In a post on Twitter, Playboy paid tribute to its founder by sharing Hefner’s picture with one of his quotes, saying, “Life is too short to be living somebody else’s dream.”
Hugh Hefner, who founded the Playboy magazine and established it as a major media and entertainment industry, died, 91, on September 27 at his home, the Playboy Mansion new Beverly Hills in California. Having founded the Playboy magazine in 1953, Hefner came to prominence because of his flamboyant lifestyle. In a post on Twitter, Playboy paid tribute to its founder by sharing Hefner’s picture with one of his quotes, saying, “Life is too short to be living somebody else’s dream.”
— Playboy (@Playboy) September 28, 2017
“Hugh M Hefner, the American icon who in 1953 introduced the world to Playboy magazine and built the company into one of the most recognizable American global brands in history, peacefully passed away today from natural causes at his home, The Playboy Mansion, surrounded by loved ones. He was 91 years old,” said Playboy in an official statement.
Confirming reports on the death of the yester-year’s most eminent playboy, Hefner’s son, Cooper said, “My father lived an exceptional and impactful life as a media and cultural pioneer and a leading voice behind some of the most significant social and cultural movements of our time in advocating free speech, civil rights and sexual freedom. He defined a lifestyle and ethos that lie at the heart of the Playboy brand, one of the most recognizable and enduring in history. He will be greatly missed by many.”
Featuring the naked images of yester-year’s Hollywood heart-throb Marilyn Monroe, Hefner published the first edition of the Playboy magazine in 1953. Though being an easy target to controversies, Hefner’s magazine played a major role in breaking notions on sex and nudity. Even the logo of the magazine, depicting a bunny face with a bow tie, was widely criticized by feminists who claimed it reduced women to mere sex objects. However, Hefner continued his fight against censorship and speaking of what he was proudest of, in an interview with The New York Times in 1992, Hefner said, “That I changed attitudes toward sex. That nice people can live together now. That I decontaminated the notion of premarital sex. That gives me great satisfaction.”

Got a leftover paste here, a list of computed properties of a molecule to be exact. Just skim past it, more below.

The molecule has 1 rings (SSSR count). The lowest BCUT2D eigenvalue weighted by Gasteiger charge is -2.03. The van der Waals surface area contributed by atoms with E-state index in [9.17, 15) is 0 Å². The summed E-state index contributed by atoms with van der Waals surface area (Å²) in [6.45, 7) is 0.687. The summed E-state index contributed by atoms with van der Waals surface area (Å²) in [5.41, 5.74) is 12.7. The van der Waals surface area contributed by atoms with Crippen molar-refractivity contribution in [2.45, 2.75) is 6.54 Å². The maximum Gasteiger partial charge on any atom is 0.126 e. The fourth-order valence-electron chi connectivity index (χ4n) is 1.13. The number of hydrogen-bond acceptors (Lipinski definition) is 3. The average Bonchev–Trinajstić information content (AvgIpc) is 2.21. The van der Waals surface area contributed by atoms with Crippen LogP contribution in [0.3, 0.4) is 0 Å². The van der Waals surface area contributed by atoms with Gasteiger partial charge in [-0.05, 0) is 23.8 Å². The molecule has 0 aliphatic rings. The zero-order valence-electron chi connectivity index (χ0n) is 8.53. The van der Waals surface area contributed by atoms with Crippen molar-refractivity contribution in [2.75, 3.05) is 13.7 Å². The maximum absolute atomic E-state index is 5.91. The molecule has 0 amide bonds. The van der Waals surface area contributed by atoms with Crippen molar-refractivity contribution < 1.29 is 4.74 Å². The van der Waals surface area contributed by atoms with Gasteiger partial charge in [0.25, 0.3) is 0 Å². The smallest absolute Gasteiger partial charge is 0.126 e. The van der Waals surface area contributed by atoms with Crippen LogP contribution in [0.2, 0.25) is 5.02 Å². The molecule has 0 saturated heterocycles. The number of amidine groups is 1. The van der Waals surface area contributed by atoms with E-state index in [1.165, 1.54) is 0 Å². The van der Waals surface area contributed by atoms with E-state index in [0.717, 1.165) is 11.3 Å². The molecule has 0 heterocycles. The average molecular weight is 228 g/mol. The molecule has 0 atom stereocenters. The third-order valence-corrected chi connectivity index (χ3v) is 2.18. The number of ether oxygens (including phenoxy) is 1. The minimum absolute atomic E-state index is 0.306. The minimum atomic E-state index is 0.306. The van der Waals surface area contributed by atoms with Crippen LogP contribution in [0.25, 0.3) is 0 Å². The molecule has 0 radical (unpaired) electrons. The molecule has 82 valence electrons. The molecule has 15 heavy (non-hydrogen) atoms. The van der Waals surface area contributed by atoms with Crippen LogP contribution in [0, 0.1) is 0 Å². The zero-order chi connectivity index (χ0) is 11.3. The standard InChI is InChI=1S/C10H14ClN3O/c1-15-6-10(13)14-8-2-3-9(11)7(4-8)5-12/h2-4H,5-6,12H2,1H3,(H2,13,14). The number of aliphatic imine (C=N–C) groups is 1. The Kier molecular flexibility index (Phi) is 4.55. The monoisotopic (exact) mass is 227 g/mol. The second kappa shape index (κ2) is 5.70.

And amid several controversies, the Playboy magazine managed to clinch nearly 200,000 subscribers within a year of circulation. The magazine further attracted about 7 million readers by 1970. In an interview in 1974, Helner told, “Well, if we hadn’t had the Wright brothers, there would still be airplanes. If there hadn’t been an Edison, there would still be electric lights. And if there hadn’t been a
Hefner, we’d still have sex. But maybe we wouldn’t be enjoying it as much. So the world would be a little poorer. Come to think of it, so would some of my relatives.”
The legendary Playboy had also bagged several awards for his publications, including the International Publishing Award from the International Press Directory in London in 1996. Also being a part of the Hall of Fame of the American Society of Magazine Editors from 1998, Hefner was inducted into the New York Friars Club as an honorary Friar in 2001. Hefner had also made his place in the Guinness Book of World Records, holding two records, for being the longest running editor of a magazine and for having the largest collection of scrapbooks.
Hefner’s daughter, Christie took reins of the Playboy magazine in 1985, when he was partially paralyzed after a stroke. Later his son, Cooper took charge of the magazine in 2014.
Hefner has often stated that the inspiration behind him starting the Playboy Magazine was from Esquire, a magazine of sex he began reading in middle-school. He also cited his upbringing as a major reason behind the Playboy. Speaking at an interview with Associated Press in 2011, Hefner said, “Part of the reason that I am who I am is my Puritan roots run deep. My folks are Puritan. My folks are prohibitionists. There was no drinking in my home. No discussion of sex. And I think I saw the hurtful and hypocritical side of that from very early on.”
Hefner often claimed to have had sex with more than thousand women, among whom many featured in his magazine. Though having married thrice and engaged once, Hefner at the age of 85 claimed to have not found a soul-mate. In 1949, Hefner married Mildred Williams and had two children. But the couple got divorced in 1958 and Hefner got married for the second time to Kimberley Conrad in 1989. The two of them got divorced in 2010. Hefner then got engaged with Crystal Harris from 2011 and married her in 2012.